'Child abuse is everybody's business' - Llewellyn
Barbara Gayle, Staff Reporter
Director of Public Prosecutions Paula Llewellyn, QC, has said that there are too many cases of child abuse in Jamaica and has called on the nation as it celebrates its 50th year of Independence to stand up and assist in stemming child abuse.
Llewellyn, in calling on citizens to make reports, said, " Child abuse must be everybody's problem because the prosecutorial authority or the police do not have the power of telepathy".
She raised concerns for the safety of the children and highlighted some of the problems facing the justice system as she addressed a large gathering last week Saturday at the Riverton Meadows Seventh-day Adventist Church, Kingston.
Failing to protect
Llewellyn said there were cases in the courts where babies and toddlers had been brutalised and killed because of lack of care or negligence. She said mothers and stepmothers were refusing to report cases of child abuse because they feel there would be a lack of financial support if the sexual offenders were charged. She said very often children were intimidated, preventing them from talking about the abuse. Sexual assaults were not gender specific because women were also abusing boys, Llewellyn said.
"Child abuse is everybody's business," Llewellyn stressed as she called on the citizens to stand up and challenge sex offenders and child abusers. She told them of the various ways in which they could report such cases.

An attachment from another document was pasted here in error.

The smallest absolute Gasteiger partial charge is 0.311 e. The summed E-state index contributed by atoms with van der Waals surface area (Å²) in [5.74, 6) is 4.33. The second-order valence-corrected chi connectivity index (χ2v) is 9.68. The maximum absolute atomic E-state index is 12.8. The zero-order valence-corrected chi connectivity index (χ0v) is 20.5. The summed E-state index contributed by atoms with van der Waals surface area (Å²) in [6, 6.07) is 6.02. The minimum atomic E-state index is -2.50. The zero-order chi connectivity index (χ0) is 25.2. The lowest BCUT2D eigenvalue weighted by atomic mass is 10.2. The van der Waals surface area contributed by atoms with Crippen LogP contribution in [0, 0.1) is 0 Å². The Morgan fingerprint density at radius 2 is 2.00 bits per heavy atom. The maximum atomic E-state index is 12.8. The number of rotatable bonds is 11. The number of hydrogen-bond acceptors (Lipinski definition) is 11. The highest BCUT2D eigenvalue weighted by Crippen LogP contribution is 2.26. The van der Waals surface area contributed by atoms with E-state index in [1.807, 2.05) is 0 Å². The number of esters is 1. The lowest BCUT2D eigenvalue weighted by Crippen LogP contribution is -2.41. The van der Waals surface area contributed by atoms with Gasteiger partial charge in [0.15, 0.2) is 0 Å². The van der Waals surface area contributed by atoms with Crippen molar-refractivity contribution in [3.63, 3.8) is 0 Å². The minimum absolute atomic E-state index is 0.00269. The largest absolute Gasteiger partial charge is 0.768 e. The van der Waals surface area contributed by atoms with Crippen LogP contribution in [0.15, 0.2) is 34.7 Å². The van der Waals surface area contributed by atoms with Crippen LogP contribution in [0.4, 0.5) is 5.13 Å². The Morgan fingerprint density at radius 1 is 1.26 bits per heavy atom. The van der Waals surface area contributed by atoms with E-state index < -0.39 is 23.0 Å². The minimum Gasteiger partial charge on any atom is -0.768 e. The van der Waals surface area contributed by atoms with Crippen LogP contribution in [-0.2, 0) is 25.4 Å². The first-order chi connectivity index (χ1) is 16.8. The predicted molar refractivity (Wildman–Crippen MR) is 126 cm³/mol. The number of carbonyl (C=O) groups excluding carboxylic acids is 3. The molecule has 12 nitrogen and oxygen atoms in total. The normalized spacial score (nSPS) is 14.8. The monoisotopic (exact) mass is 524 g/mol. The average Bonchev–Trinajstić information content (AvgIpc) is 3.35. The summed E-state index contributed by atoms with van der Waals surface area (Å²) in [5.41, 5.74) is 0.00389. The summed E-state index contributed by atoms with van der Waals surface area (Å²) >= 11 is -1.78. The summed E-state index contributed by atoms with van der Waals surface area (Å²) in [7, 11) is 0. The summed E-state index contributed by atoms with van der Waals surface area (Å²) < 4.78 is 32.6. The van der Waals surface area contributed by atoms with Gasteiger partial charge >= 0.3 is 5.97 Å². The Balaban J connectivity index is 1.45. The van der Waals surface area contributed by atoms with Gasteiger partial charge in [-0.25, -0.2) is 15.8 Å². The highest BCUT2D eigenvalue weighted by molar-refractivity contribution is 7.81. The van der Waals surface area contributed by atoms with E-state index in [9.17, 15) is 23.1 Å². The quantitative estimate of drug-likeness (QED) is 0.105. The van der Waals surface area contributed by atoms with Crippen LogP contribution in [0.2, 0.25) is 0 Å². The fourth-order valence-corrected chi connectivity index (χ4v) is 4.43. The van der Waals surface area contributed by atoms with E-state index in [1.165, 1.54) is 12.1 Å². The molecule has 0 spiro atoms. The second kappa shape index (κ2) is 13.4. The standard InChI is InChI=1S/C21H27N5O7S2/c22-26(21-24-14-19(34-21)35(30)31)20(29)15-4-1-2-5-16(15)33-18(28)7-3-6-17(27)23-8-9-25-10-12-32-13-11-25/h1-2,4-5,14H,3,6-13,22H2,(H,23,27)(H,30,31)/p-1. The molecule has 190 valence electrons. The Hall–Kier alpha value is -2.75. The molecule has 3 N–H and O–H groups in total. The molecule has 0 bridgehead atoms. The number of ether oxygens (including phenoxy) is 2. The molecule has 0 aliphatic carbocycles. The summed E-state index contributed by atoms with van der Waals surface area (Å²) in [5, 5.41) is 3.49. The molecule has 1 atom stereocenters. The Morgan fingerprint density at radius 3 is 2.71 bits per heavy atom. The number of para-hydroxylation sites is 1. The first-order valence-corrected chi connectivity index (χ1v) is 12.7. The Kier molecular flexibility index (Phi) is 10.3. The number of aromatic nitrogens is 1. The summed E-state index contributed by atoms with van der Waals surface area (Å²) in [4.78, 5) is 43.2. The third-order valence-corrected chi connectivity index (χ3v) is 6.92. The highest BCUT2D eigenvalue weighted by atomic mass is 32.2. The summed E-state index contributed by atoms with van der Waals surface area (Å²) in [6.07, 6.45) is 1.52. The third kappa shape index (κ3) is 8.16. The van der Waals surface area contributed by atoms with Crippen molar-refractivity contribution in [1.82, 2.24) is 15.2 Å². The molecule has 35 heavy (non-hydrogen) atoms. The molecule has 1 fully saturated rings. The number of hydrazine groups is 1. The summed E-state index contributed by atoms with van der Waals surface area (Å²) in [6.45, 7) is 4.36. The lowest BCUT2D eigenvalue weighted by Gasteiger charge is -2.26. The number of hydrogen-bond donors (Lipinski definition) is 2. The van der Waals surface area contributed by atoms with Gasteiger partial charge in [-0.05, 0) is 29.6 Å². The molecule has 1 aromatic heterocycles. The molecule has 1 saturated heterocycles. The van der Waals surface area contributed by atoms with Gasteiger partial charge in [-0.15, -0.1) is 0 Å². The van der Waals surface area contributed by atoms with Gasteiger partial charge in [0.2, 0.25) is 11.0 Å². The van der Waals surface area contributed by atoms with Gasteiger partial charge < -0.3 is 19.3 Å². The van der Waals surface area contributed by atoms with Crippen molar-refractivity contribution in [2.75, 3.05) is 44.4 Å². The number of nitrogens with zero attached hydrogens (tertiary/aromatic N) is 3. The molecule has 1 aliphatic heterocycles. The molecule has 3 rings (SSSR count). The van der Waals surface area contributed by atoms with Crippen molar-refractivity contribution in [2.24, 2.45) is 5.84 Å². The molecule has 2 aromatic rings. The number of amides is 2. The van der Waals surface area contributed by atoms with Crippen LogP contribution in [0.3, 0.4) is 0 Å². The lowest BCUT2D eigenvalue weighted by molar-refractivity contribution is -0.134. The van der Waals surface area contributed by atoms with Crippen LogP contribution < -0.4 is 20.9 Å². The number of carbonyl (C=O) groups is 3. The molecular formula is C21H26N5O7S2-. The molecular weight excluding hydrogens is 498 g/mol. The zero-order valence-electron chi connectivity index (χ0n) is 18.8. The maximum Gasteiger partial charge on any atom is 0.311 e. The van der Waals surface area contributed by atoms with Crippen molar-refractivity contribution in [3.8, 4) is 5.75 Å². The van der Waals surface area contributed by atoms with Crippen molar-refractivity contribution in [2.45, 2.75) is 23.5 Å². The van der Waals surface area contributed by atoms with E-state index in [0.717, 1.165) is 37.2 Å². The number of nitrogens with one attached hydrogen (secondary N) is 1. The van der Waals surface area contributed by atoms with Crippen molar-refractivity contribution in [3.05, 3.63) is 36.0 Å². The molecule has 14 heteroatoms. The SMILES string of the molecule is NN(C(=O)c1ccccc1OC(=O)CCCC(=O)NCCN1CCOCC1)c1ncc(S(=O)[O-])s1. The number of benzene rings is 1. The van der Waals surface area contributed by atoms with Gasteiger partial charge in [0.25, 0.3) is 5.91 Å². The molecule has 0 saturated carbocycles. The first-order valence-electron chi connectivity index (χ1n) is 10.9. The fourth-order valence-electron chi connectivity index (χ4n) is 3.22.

Duty to protect
She called on citizens to be their brothers' keepers and not become so self absorbed that they forget that it takes a village to raise a child. She said that if the adults did not speak for the children when they were abused, then they would have no one to speak for them.
She spoke of the problems the justice system was facing with jurors giving all sorts of excuses not to attend court. She said if people wanted justice for their children or neighbour then they had to be prepared to stand up and do their duty.
In referring to criticisms levelled against her at times, Llewellyn warned, "I am not going to let unfair criticisms prevent me from doing the right thing." She said she would not hesitate to apologise if the criticisms were fair and an apology was warranted.
"My responsibility is to be courageous on your behalf, and I am not going to let anybody intimidate me," she told the gathering.